Abstract: The basic premise underlying this empirical study is that while differentiation may be the sought innovation outcome, learning extracted from intelligent innovation failure can in fact produce returns to the organisation that are of potentially greater competitive significance. While by no means a new premise, there is little empirical evidence in the literature to help explain the linkage between failure and learning. A conceptual model linking innovation effort, outcomes and competitive impact is proposed. Empirical quantitative research data derived from field research conducted with a sampling of start-up firms hosted by a Swiss technology park forms the basis of the analysis. Preliminary statistical analysis (correlation analysis and factor analysis) provides evidence that links learning derived from failed innovation effort to differentiation.

Title: The Antecedents and Outcomes of Environmental Innovation

Authors

  • Anna Grobecker, EBS University
  • Julia Hartmann, EBS University
  • Richard Germain, St. Petersburg University

Abstract: Sustainability and the preservation of the natural environment is one of the key challenges for industrial organizations in the coming years. Research still needs to further investigate the conditions under which the integration of environmental thinking into product and process innovation drives performance. The present study investigates relevant antecedents and outcomes of environmental innovation capabilities. We are interested in how a firm’s level of entrepreneurial orientation supports the development of unique and difficult to imitate capabilities in integrating environmental considerations into product development and production processes and how the development of these capabilities drives firm performance.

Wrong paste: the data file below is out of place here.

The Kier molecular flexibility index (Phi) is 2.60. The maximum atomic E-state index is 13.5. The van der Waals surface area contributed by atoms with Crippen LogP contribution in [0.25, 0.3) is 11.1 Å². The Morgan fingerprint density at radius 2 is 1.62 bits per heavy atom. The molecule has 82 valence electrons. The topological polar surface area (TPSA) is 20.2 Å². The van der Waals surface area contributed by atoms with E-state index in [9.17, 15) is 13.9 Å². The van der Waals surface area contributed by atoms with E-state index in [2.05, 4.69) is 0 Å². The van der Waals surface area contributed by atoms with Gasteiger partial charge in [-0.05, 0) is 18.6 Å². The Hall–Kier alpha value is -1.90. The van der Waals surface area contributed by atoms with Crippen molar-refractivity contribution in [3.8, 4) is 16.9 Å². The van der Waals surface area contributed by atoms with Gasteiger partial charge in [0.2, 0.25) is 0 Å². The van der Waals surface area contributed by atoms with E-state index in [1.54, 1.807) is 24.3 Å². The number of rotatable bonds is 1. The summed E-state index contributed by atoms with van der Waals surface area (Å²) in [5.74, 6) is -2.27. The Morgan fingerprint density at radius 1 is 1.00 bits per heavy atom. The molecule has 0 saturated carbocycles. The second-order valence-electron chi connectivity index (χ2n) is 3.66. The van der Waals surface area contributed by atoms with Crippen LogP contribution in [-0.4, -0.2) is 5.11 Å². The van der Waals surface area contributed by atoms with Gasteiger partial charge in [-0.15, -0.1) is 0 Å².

To assess the hypotheses, empirical data will be collected from 875 manufacturing firms in Russia using the survey method and analyzed using structural equation modelling.

Title: The Joint Effect of Innovation and Environmental Dynamism on Firms’ Performance

Authors

  • Ana Pérez-Luño, Pablo de Olavide University
  • Shanthi Gopalakrishnan, New Jersey Institute of Technology

Abstract: Innovations can be internally generated or can be sourced externally and adopted. Innovations also vary in terms of degree of radicalness. A sample of 381 Spanish firms was used to empirically test how organizations, in order to be competitive, need to identify the appropriate type of strategies – in terms of innovation generation versus adoption, and extent of radicalness – that are consistent with the environmental conditions that they operate in. First, we find that in dynamic environments, the more radical and internally generated the innovations, the higher the company’s perceived and objective performance. Second, we find that in stable environments, the less radical and more internally generated the innovations, the higher the company’s objective performance. Implications for theory and practice are discussed.

All Sessions in Track I...

Sun: 08:00 – 09:15
Session 274: Knowledge Foundations: A Conversation with Robert Grant about the Knowledge Based View
Sun: 09:30 – 10:45
Session 273: Big Data, Knowledge and Innovation
Sun: 11:15 – 12:30
Session 275: The Changing Nature of Innovation in Emerging Economies
Sun: 15:15 – 16:30
Session 225: Intellectual Property Rights
Session 229: Structure and Innovation
Mon: 08:00 – 09:15
Session 223: Individuals, Teams and Innovation
Session 242: R&D
Mon: 09:30 – 10:45
Session 140: Knowledge Management & Knowledge Structures: Who knows?
Session 226: Technology
Session 235: Learning
Mon: 13:30 – 14:45
Session 222: Integrating Knowledge about Knowledge Integration
Session 227: Knowledge Transfer and Replication
Mon: 16:30 – 17:45
Session 224: Absorptive Capacity
Session 236: Innovation and Performance
Tue: 08:00 – 09:15
Session 230: Ties, Networks, and Innovation
Session 237: Open Innovation
Tue: 11:00 – 12:15
Session 228: Exploration
Session 231: Alliance and Transfer
Tue: 14:15 – 15:30
Session 234: Incumbent Response to Foreign Entry and to Disruptive Innovation
Session 240: Capabilities
Tue: 15:45 – 17:00
Session 233: Structure and Transfer
Session 243: Entrepreneurs, Ventures, and Innovation
Tue: 17:30 – 18:45
Session 232: Innovation and Transfer
Session 239: Ambidexterity / Exploration and Exploitation
Session 244: Knowledge Management